If you are one of the thousands of people in the UK who are self employed, you may currently be topping up your self employed earnings with Working Tax Credit.
Working Tax Credit – Nice and Simple
The amount of your Working Tax Credit award is straight forward as its based on your earnings reported for Working Tax Credits which are based on actual figures for the previous year as well as the amount of hours you work (mainly as you must be working over 16 hours and also get a premium for working over 30 hours). Nice and simple.
The more you earn the less you get until you earn too much and your entitlement stops.
So as long as you earned money during the tax year, you were entitled to Working Tax Credits, so if you had no income for a couple of months (typical in seasonal businesses like hospitality), you could spend this time working on your business to make sure next holiday season you continue to make money in your business.
But Universal Credit is different
Universal Credit – Not So Simple
The amount of your Universal Credit award is now based on your earnings, there is no calculation based on hours worked just solely that you are making money from your self employment. Sounds simple right?
Now the big difference between Working Tax Credit and Universal Credit is the assessment period, where as Working Tax Credit were done on an annual basis the assessment period for Universal Credit is now monthly.
What does this means for the self employed!
Simple. Take a typical year, some months you make money, some months you are working on your business activities such as accounts, marketing, hr, promotion, etc all of which in a typical self employed business are unpaid. Well unpaid in that activity is unpaid, although some work such as marketing is done in the hope of future work and pay.
The DWP thinks this work is not actually work, let me explain.
As I mentioned above some businesses are seasonal, such as hospitality. Busy in the summer quiet in the winter, where winter is used to keep the business running, and promoting the business keeping the bookings coming for next summer. Under Working Tax Credit this was fine, as your overall yearly income was taken into account, with Universal Credit this is no longer the case.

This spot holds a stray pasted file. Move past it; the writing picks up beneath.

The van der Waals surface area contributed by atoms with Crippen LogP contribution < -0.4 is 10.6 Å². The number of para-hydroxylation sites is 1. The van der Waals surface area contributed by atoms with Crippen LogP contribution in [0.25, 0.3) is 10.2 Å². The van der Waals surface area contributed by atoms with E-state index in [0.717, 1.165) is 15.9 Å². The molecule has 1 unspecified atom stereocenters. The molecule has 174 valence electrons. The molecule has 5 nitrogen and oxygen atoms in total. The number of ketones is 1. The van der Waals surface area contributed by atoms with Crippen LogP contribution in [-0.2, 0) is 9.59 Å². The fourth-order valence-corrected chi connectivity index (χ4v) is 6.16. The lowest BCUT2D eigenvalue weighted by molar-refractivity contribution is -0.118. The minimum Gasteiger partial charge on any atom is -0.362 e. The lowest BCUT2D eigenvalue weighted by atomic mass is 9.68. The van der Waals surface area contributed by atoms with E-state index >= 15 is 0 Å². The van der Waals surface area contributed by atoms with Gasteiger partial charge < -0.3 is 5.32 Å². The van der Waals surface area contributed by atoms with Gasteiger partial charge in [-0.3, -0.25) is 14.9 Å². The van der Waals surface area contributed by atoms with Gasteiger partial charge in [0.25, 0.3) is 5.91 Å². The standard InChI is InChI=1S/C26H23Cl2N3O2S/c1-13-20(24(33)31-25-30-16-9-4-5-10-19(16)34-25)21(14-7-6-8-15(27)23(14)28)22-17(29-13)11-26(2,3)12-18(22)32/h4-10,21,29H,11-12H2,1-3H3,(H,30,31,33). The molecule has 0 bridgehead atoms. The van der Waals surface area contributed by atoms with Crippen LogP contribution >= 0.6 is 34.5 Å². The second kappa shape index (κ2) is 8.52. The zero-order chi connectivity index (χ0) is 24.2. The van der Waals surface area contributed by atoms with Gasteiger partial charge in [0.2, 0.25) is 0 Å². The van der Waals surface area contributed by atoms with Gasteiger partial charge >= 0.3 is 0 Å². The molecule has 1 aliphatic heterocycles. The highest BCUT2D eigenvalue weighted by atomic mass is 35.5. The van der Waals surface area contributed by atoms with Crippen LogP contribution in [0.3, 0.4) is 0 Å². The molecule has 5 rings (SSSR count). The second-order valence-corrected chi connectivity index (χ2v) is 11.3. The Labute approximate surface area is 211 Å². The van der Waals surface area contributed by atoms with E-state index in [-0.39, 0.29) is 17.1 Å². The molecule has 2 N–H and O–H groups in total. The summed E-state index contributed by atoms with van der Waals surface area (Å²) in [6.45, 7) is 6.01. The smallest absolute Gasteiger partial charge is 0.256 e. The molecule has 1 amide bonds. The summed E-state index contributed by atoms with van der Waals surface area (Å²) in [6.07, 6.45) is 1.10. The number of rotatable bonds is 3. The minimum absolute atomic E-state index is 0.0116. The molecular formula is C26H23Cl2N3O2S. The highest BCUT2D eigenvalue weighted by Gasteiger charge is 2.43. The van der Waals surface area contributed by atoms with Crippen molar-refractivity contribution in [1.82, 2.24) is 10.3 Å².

In order to be classed as self employed, you must be assessed as being Gainfully Employed.
So under Universal Credit if you spend several months doing work directly inside your own business which you dont charge for, then you will be classed as not being Gainfully Employed! Put simply you will be classed as not working. So no matter how much time you spent on your business then according to the DWP you are not self employed or working, unless your business is actually making money. We all know this is not that straight forward in the world of self employment.
Not That Helpful for the Self Employment!!
So in a nut shell the new Universal Credit benefit is only set out to not help the self employment but to reduce the benefit budget. Whilst I appreciate that someone could pretend to be self employed just in order to not be told to look for paid work, but I think the DWP really needs to try to be more helpful to the self employed and the thousands of people striving for a better life.
I mean rather than asking how much money a business has made and stopping benefit based a businesses turnover, maybe they should be asking what can the DWP do to help your business make more money. While yes being aware of businesses that may never work or people that are just pulling the wool.